These headphones do not come with a case or pouch like the higher-end Elite 65e.
The build quality of the Elite 25e is decent but much less durable and does not look as premium as the Elite 65e. The neckband is decently thick and made from a sturdy plastic. However, it does not have the rubberized coating of the higher-end 65e. The cables are also much thinner, less rubberized and more tangle-prone than the 65e. It also does not have a dedicated in-line mic for making calls which makes the overall design feel a lot cheaper than the higher-end model of the lineup. The earbuds are also not as dense, but they do have magnetic backplates to help with cable management which is nice. Overall the 25e are built decently well but feel slightly less durable than some of the cheaper neckband designs we've tested like the Samsung U Flex.
The Elite 25e are decently stable headphones but do not come with additional stability fins like the 65e. The neckband is also a bit stiffer which pulls on the cable slightly more than 65e when working out. They will be stable enough for running and jogging but they won't be the ideal choice for more demanding physical activities and sports.
The frequency response consistency is great. Assuming the user is able to achieve a proper fit and an air-tight seal using the assortment of tips that come with the headphones, they should be able to get consistent bass and treble delivery every time they use the headphones.
The bass of the Elite 25e is decent. The LFE (low-frequency extension) is at 10hz, which is excellent. Also, the response throughout the range is flat and even, but it is consistently overemphasized by more than 5dB. This makes the bass of these headphones quite heavy and boomy, and could drown out higher frequencies which include the vocals and lead instruments.
The mid-range of the Elite 25e is good. Low-mid shows the continuation of the bass overemphasis and is over our neutral target by about 2dB. This thickens the vocals a little and makes the overall mix a bit cluttered. Conversely, mid-mid and high-mid are recessed by more than 2.5dB. This pushes vocals and lead instruments towards the back of the mix and gives more emphasis to the bass frequencies. This effect will be even more pronounced due to the heavy bass of these headphones.
The Elite 25e have a sub-par treble performance. The response is even and relatively flat, but consistently underemphasized by more than 4dB. This results in a treble that sounds veiled and lacks detail and brightness, especially since the bass of these headphones is quite pronounced.
The imaging performance of the Elite 25e is excellent. Their weighted group delay is 0.15, which is very low. The GD graph also shows that the group delay never crosses the audibility threshold. This ensures a tight bass and a transparent treble reproduction. Additionally, the L/R drivers of our test unit were exceptionally well-matched, which is important for the accurate placement and localization of objects (instruments, voice, footsteps), in the stereo image.
Like most other in-ears, the soundstage of the Elite 25e is poor. This is because in-ears bypass the pinna (outer ear), and don't interact with it, while activating the resonances of the pinna is one of the key factors in creating a speaker-like and out-of-head soundstage. Also, because of their closed-back design, their soundstage tends to be less open than that of open-back headphones.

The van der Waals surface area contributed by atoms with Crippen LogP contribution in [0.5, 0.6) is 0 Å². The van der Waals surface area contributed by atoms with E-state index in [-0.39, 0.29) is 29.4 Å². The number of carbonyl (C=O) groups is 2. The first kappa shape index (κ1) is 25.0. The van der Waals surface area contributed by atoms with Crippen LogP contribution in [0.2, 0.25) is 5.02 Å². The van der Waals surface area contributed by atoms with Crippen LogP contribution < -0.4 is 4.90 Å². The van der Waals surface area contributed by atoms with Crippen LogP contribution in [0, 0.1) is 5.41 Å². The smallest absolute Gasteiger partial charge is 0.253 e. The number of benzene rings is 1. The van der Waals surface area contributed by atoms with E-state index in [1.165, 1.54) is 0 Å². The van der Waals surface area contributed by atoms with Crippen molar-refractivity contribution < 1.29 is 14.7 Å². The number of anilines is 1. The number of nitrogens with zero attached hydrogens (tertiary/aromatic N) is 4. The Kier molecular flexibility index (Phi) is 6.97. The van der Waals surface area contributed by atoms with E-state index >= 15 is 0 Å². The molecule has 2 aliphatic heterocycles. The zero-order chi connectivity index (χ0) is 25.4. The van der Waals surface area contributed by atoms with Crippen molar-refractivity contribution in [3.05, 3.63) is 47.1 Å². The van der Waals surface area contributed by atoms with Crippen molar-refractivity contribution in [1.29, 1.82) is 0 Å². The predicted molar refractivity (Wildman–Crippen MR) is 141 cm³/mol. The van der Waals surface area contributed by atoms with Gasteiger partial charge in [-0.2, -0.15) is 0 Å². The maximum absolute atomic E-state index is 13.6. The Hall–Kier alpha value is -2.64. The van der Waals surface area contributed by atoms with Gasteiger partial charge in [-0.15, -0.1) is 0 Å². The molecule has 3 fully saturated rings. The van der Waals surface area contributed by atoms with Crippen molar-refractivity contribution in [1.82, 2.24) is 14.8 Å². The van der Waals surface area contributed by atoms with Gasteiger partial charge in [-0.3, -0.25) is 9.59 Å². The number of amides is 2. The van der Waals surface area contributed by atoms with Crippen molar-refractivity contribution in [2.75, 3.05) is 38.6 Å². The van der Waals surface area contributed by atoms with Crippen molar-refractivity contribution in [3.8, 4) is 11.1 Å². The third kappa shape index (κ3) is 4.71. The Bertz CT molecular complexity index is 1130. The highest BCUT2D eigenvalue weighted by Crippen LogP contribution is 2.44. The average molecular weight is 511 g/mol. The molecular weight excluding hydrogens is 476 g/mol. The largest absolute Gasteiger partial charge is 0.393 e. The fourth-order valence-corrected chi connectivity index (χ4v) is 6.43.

The Elite 25e have a sub-par isolation performance. Due to the earbud design and lack of active noise cancelling (ANC) they provide very little isolation in the bass range. This means they will let in all the rumble of airplane and bus engines that occupy the bass range. However, in the mid-range, important for blocking out speech they achieve about 16dB of isolation, which is good. In the treble range, occupied by sharp sounds like S and Ts, they isolate by about 28dB, which is above-average.
The Jabra Elite 25e have a great leakage performance. The significant portion of the leakage is spread over a very narrow range in the treble, around 5KHz, making their leakage very thin sounding and mostly consist of S and T sounds. The overall level of the leakage is also low. With the music at 100dB SPL, the leakage averages at 29dB SPL, and peaks at 49dB SPL, which is just below the noise floor of most offices.
The Jabra Elite 25e have a mediocre microphone. In quiet environments, speech recorded or transmitted with this mic will sound thin, muffled and lacking in detail. However, it will be decently intelligible. In noisy situations, they are able to separate speech from background noise in moderately loud environments like a busy street, but will struggle in louder places.
The recording quality of Elite 25e's microphone is sub-par. The LFE (low-frequency extension) is at 508Hz, indicating a speech that sounds noticeably thin. The HFE (high-frequency extension) of 3.4KHz results in a recorded/transmitted speech that is muffled and lacks detail. However, it will still be decently intelligible since speech comprehensibility is mostly dependent on the 500Hz-4KHz range.
The in-line microphone of the Elite 25e has an average-at-best noise handling performance. It achieved a speech-to-noise ratio of 17dB in our SpNR test. This means they will be able to separate speech from ambient noise in moderately loud environments, but will struggle in louder places and are therefore best suited for quite situations.